Health Access and Homelessness in Salford

As a follow-up from the main health access and homelessness project and report back in May 2018, we decided that phase 2 would focus on rough sleepers and their access to mental health and drug and alcohol services in Salford.
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Summary of report content

Healthwatch Salford undertook a follow up to their May 2018 report on health care access and homelessness.  This research focusses on rough sleepers and their access to mental health and drug and alcohol services. A survey was designed, and 25 rough sleepers were engaged over a 3-month period, starting at the very end of October 2018. The survey was designed to capture experiences across specific services and allowed for more expansive answers for some of the questions.

Key findings

  • Family was important to homeless people where they had kept in contact with or had young children. Location of temporary accommodation would have an impact on wider family life if too far away and the ability to parent for those with children.
  • Some would contribute to the cost of accommodation if they were working and could afford it.
  • There were some reservations and concerns about sharing living spaces
  • Clear and professional boundaries were seen as important but with a fair approach if mistakes are made
  • Those that could cook preferred to prepare their own meals if there was a kitchen
  • People talked freely about good and bad staff attitudes, having experienced both when accessing services
  • Most people were negative about their experience of using night shelters
  • People were positive about drug and alcohol services but more negative about mental health services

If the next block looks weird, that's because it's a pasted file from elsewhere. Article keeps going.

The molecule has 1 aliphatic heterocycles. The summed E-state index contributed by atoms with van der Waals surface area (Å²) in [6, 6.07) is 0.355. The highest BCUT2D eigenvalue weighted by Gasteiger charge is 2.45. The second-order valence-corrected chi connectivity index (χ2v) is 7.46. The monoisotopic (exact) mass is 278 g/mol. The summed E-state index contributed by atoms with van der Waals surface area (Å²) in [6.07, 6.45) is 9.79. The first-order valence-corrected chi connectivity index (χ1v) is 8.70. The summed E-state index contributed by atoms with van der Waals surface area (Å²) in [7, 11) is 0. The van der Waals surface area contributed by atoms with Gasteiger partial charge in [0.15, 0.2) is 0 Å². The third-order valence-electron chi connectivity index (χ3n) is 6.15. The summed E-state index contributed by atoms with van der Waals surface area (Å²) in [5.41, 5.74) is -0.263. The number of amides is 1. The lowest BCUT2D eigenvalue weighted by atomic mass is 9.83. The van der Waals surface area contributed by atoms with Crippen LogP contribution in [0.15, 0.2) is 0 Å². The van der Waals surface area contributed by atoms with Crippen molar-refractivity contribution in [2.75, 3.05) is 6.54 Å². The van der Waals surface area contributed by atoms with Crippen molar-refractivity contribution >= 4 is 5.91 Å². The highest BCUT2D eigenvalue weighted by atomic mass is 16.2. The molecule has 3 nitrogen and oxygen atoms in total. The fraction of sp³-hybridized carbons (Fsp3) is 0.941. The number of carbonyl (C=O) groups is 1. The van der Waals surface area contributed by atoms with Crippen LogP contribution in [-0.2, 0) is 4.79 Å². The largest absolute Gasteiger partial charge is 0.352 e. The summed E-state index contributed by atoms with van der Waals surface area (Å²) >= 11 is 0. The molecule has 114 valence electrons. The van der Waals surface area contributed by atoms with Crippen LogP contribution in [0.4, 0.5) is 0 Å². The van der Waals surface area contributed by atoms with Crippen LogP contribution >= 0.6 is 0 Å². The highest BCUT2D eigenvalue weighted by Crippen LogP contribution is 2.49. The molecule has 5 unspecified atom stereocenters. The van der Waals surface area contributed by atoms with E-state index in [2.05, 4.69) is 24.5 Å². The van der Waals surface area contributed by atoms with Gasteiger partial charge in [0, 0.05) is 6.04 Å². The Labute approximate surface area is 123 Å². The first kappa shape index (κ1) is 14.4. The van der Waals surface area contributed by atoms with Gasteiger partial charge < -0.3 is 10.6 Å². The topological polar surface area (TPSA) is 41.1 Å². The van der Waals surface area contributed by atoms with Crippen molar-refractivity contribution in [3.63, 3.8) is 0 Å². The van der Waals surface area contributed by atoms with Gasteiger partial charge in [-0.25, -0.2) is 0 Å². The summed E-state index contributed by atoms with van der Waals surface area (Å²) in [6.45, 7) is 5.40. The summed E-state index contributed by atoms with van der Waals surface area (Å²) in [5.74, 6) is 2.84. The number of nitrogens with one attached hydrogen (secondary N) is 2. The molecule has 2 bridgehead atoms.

• Many people walked to services but if they had money or a pass would use public transport
  • 14 out of 25 people spoken to were accessing mental health, drug or alcohol services
  • 24 out of 25 were male
  • 10 out of 25 said they had a long-term medical condition or disability
  • The participants were aged between 18 and 60+.

Rough sleepers are often high users of services and so it is not surprising that they have had both good and bad experiences. It is however concerning that night shelters and mental health services had the most negative comments. This is especially concerning because rough sleepers often access these services when they are at their most destitute and vulnerable. It was noted that two people with an urgent mental health need that turned up at Salford Royal A&E left feeling unsupported, with one of them swearing to never go back there again. Whilst this was a small sample of rough sleepers there was significant reporting of negative experiences and comments about staff and service approaches. There is clearly both a need for more staff training and support and service user involvement in the review and design of services.


  • Commissioners of these services should consider reviewing the services with the most negative comments. They should also recommend they look at the good practices demonstrated by other services, as commented on in this report.
  • Commissioners should consider reviewing the quality of night shelter services. It is important to engage staff and services users in this process and in any proposed changes to improve the service and ensure staff and service users are getting the support they need


Health access and homelessness in Salford Report

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